I had coffee with another biracial Jew last week. The difference is that he is not adopted and so grew up knowing his black family, and also he is a he and not a she, and also he is vaguely Orthodox and at least Conservative, whereas I am a lax Reform Jew. Still, it was fun to compare our experiences of being in college and finding out who we are, even though he has 2 1/2 years on me. Though he’s older, I will graduate from college first, because he attended a yeshiva for two years, which is something else that is very cool.
I’ve found that college has made me much more tolerant to other religions. (I had a big paragraph about why I think I have a lot in common with Mormons in terms of intellectual beliefs, but that’s kind of irrelevant for this post, so I deleted it.) It has also made me understand that when I used to say that I was black, I didn’t really have any emotional attachment to saying that. It was just a racial fact, which I think is fine, because I had no ethnic or cultural ties to being black, and I wasn’t really part of any black community. I still don’t feel that I have a lot of ethnic attachment to being black, but college has given me more of an understanding of how the fact that I am racially black (well, half) does have some bearing on how the world sees me, and in that respect, I am becoming more mindful of the fact that being black is a piece of my identity.
The aforementioned guy said that it’s common that black and mixed women find their racial identity in college after being exposed more to a black community. I don’t know where he got that fact, but it seems valid enough. Still, I’ve found that most of the black friendships I have made and kept have been with other people who feel more racially black than culturally black, if that makes any sense. I feel like I am more a part of a black outsider community than a black community. But is there one cohesive black community? That seems like a vast generalization, but not feeling a part of any black community, it seems like there must be some big community that is just out of reach. The guy mentioned that he felt it was hard to find that he belonged in the black community on campus is because it’s not a very intellectual one, which was a sad and almost racist thing to say, but also true. Then again, our campus is just not a very intellectual one, because it is a state school with low admission standards and low prices, so it attracts a lot of out of state kids of all colors who are just going to college because their parents are making them, not because they want to learn.
The identity that I’ve felt most comfortable with throughout my life, but also the one that I’ve felt most challenged with throughout my life, is my Jewish identity, and maybe some of the confusion lies in the fact that it is a religious identity and an ethnic identity, so it’s double the work. The religious part is the one I feel most challenged by, because I am now far more Jewishly religious than anyone else in my immediate or extended family, which makes me a bit of a weirdo (especially since my mother and sister have already married me off to this Orthodox boy and bemoaned it, when in fact he and I are not, at this point, even dating, and I don’t know what it says about their opinion of me that they’ve decided I will convert to Orthodox Judaism). And yet I am not even remotely religious compared to any of my close friends who are Jewish. And the point that I participate in religious activities is defined by my cultural and intellectual upbringing.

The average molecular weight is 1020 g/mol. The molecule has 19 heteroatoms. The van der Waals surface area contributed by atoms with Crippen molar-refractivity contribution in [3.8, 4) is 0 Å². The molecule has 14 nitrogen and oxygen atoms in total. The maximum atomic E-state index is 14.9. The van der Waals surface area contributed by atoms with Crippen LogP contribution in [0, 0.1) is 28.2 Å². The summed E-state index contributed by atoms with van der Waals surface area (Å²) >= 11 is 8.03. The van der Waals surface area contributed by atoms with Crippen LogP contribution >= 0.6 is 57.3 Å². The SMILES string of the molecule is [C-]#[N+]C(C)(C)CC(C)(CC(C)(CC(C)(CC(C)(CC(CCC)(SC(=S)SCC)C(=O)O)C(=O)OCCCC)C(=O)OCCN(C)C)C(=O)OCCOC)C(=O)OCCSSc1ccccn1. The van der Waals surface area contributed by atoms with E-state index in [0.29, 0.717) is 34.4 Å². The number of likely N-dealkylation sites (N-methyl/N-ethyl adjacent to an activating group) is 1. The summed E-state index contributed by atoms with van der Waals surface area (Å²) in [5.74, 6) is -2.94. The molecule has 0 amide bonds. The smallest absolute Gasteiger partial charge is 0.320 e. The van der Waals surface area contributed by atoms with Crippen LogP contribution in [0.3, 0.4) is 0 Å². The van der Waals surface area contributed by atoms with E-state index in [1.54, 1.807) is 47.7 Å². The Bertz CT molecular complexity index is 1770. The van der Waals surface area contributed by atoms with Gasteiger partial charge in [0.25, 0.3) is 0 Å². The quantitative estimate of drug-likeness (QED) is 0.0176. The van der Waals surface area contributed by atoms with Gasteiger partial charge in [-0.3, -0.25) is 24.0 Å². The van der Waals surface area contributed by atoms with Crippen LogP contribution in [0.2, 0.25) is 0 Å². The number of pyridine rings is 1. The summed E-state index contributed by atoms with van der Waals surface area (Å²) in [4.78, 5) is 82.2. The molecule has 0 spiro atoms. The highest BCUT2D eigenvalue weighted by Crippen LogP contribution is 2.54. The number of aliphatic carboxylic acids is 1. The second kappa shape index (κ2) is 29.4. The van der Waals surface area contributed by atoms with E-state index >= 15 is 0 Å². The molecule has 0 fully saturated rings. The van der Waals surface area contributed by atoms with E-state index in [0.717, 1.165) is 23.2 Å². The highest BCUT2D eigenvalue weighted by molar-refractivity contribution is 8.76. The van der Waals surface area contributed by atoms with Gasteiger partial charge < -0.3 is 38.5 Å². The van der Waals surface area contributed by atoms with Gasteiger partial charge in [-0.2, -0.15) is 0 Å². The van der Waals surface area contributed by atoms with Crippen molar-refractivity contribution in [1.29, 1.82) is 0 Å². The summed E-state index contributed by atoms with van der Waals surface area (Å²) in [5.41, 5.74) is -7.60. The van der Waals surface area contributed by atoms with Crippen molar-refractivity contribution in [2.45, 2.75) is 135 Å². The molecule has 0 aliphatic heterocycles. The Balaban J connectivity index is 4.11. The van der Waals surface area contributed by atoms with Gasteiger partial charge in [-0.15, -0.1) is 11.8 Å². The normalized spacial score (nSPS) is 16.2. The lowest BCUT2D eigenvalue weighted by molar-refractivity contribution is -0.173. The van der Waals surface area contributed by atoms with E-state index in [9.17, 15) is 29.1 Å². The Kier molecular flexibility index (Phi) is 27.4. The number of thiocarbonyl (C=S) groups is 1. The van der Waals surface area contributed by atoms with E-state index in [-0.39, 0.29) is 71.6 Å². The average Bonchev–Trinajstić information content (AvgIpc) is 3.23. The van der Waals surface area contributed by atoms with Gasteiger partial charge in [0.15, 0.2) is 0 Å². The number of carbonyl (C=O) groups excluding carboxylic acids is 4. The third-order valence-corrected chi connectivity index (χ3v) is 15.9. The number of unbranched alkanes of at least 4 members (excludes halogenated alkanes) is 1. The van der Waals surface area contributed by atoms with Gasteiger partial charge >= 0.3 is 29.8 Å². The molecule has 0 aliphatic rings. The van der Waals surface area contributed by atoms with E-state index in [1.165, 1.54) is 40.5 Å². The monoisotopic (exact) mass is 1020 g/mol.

Then there is the fact that in terms of the food I eat, the jokes I tell, the slang I use, the foreign languages I speak, the university I attend, and a ton of other daily life kinds of things, I am Latina, and that’s because my sister is Latina, my dad is Latino, and I live in a city where being Latin is pretty much the norm. People who meet me first by my name will assume that my racial identity is Latina, but people who meet me first by my appearance will likely be a little confused. Until I reference Brazilian things, which then settles their confusion. But my identifying as Brazilian is a bit of a lie, and sometimes I feel guilty about that, because it is an identity I’ve given myself, even though it also kind of comes from my upbringing (my dad grew up in Brazil, we have Brazilian friends, and Brazil remains the only country–until Israel, at least–where I did not have to explain myself).
I hate having to parse this out. It makes for interesting conversations with other people who are mixed and don’t fit into one neat box, but it’s also incredibly tiresome. I am just me, but I am also my ethnicity (ies). I am beginning to understand that racial identity is probably the weakest identity of them all, but also the most important, because it is what other people see first, and because people assume that race and ethnicity are the same thing, they think that when they see you, they have your culture figured out. The only time I find that my race–just my race–is the main defining factor of myself is when I’m looking for help doing my hair, doing my makeup, or finding clothes to wear–namely, when I’m reading lifestyle magazines. Since I’ve started reading blogs and literature on sociology and race and culture, I’ve found that the easiest term, and the one that most closely aligns me with other intellectually minded, culturally minded, not the status quo people is the term “person of color.” I think it’s becoming my favorite.
I think I started this post out with the objective of defining something, but I definitely just muddled things further.